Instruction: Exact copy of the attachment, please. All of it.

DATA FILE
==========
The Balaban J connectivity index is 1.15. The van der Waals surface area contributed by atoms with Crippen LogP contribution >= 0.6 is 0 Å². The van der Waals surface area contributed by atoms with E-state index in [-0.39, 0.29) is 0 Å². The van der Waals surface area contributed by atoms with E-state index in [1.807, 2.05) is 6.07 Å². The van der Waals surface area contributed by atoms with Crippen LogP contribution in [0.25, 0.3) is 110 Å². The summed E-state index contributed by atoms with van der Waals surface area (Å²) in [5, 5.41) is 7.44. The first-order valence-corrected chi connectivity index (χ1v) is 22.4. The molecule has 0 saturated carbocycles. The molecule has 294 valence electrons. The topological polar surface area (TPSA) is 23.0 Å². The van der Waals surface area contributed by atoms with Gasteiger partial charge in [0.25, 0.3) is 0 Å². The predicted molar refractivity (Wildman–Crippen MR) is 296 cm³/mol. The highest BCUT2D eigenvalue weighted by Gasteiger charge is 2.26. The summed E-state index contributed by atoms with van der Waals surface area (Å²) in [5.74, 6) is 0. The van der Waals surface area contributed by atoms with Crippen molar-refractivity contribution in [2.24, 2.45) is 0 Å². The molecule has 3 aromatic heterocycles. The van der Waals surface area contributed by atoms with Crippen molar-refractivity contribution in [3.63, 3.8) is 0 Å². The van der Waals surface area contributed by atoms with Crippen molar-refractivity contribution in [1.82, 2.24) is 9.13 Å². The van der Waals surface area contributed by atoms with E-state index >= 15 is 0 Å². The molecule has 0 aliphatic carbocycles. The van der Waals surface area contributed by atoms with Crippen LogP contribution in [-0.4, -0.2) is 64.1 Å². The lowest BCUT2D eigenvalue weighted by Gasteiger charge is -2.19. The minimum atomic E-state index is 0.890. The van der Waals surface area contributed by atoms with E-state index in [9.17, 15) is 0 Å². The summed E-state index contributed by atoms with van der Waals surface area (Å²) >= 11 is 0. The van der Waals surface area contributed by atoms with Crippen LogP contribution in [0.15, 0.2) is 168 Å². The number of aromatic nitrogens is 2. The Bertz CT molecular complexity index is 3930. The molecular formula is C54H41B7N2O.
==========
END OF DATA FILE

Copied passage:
The Balaban J connectivity index is 1.15. The van der Waals surface area contributed by atoms with Crippen LogP contribution >= 0.6 is 0 Å². The van der Waals surface area contributed by atoms with E-state index in [-0.39, 0.29) is 0 Å². The van der Waals surface area contributed by atoms with E-state index in [1.807, 2.05) is 6.07 Å². The van der Waals surface area contributed by atoms with Crippen LogP contribution in [0.25, 0.3) is 110 Å². The summed E-state index contributed by atoms with van der Waals surface area (Å²) in [5, 5.41) is 7.44. The first-order valence-corrected chi connectivity index (χ1v) is 22.4. The molecule has 0 saturated carbocycles. The molecule has 294 valence electrons. The topological polar surface area (TPSA) is 23.0 Å². The van der Waals surface area contributed by atoms with Gasteiger partial charge in [0.25, 0.3) is 0 Å². The predicted molar refractivity (Wildman–Crippen MR) is 296 cm³/mol. The highest BCUT2D eigenvalue weighted by Gasteiger charge is 2.26. The summed E-state index contributed by atoms with van der Waals surface area (Å²) in [5.74, 6) is 0. The van der Waals surface area contributed by atoms with Crippen molar-refractivity contribution in [2.24, 2.45) is 0 Å². The molecule has 3 aromatic heterocycles. The van der Waals surface area contributed by atoms with Crippen molar-refractivity contribution in [3.63, 3.8) is 0 Å². The van der Waals surface area contributed by atoms with Crippen molar-refractivity contribution in [1.82, 2.24) is 9.13 Å². The van der Waals surface area contributed by atoms with E-state index >= 15 is 0 Å². The molecule has 0 aliphatic carbocycles. The van der Waals surface area contributed by atoms with Crippen LogP contribution in [-0.4, -0.2) is 64.1 Å². The lowest BCUT2D eigenvalue weighted by Gasteiger charge is -2.19. The minimum atomic E-state index is 0.890. The van der Waals surface area contributed by atoms with E-state index in [9.17, 15) is 0 Å². The summed E-state index contributed by atoms with van der Waals surface area (Å²) >= 11 is 0. The van der Waals surface area contributed by atoms with Crippen LogP contribution in [0.15, 0.2) is 168 Å². The number of aromatic nitrogens is 2. The Bertz CT molecular complexity index is 3930. The molecular formula is C54H41B7N2O.